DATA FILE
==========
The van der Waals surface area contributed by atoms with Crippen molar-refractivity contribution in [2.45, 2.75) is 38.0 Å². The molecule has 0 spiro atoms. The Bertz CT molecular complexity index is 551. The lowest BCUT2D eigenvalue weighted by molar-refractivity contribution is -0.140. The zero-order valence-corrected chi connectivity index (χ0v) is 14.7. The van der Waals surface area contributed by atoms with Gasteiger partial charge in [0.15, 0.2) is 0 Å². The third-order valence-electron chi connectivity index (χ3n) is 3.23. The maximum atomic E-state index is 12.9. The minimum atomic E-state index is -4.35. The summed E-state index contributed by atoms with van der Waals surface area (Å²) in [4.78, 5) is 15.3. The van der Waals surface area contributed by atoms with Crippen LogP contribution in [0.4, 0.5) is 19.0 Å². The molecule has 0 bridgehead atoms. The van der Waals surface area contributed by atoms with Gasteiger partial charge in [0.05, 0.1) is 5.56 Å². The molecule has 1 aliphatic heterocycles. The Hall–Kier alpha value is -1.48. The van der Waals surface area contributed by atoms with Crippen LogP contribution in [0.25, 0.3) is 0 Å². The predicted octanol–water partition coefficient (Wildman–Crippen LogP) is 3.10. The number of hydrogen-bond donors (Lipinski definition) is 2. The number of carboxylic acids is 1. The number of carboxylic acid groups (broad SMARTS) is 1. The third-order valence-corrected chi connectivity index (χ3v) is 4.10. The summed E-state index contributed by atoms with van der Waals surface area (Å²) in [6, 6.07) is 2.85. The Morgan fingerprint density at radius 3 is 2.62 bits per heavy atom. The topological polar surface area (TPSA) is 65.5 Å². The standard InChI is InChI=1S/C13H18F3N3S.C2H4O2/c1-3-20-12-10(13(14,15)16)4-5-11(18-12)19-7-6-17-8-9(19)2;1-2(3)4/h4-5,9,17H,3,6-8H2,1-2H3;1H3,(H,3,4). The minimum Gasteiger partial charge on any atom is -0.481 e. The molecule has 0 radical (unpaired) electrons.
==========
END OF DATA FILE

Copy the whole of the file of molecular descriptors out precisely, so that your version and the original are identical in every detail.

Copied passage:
The van der Waals surface area contributed by atoms with Crippen molar-refractivity contribution in [2.45, 2.75) is 38.0 Å². The molecule has 0 spiro atoms. The Bertz CT molecular complexity index is 551. The lowest BCUT2D eigenvalue weighted by molar-refractivity contribution is -0.140. The zero-order valence-corrected chi connectivity index (χ0v) is 14.7. The van der Waals surface area contributed by atoms with Gasteiger partial charge in [0.15, 0.2) is 0 Å². The third-order valence-electron chi connectivity index (χ3n) is 3.23. The maximum atomic E-state index is 12.9. The minimum atomic E-state index is -4.35. The summed E-state index contributed by atoms with van der Waals surface area (Å²) in [4.78, 5) is 15.3. The van der Waals surface area contributed by atoms with Crippen LogP contribution in [0.4, 0.5) is 19.0 Å². The molecule has 0 bridgehead atoms. The van der Waals surface area contributed by atoms with Gasteiger partial charge in [0.05, 0.1) is 5.56 Å². The molecule has 1 aliphatic heterocycles. The Hall–Kier alpha value is -1.48. The van der Waals surface area contributed by atoms with Crippen LogP contribution in [0.25, 0.3) is 0 Å². The predicted octanol–water partition coefficient (Wildman–Crippen LogP) is 3.10. The number of hydrogen-bond donors (Lipinski definition) is 2. The number of carboxylic acids is 1. The number of carboxylic acid groups (broad SMARTS) is 1. The third-order valence-corrected chi connectivity index (χ3v) is 4.10. The summed E-state index contributed by atoms with van der Waals surface area (Å²) in [6, 6.07) is 2.85. The Morgan fingerprint density at radius 3 is 2.62 bits per heavy atom. The topological polar surface area (TPSA) is 65.5 Å². The standard InChI is InChI=1S/C13H18F3N3S.C2H4O2/c1-3-20-12-10(13(14,15)16)4-5-11(18-12)19-7-6-17-8-9(19)2;1-2(3)4/h4-5,9,17H,3,6-8H2,1-2H3;1H3,(H,3,4). The minimum Gasteiger partial charge on any atom is -0.481 e. The molecule has 0 radical (unpaired) electrons.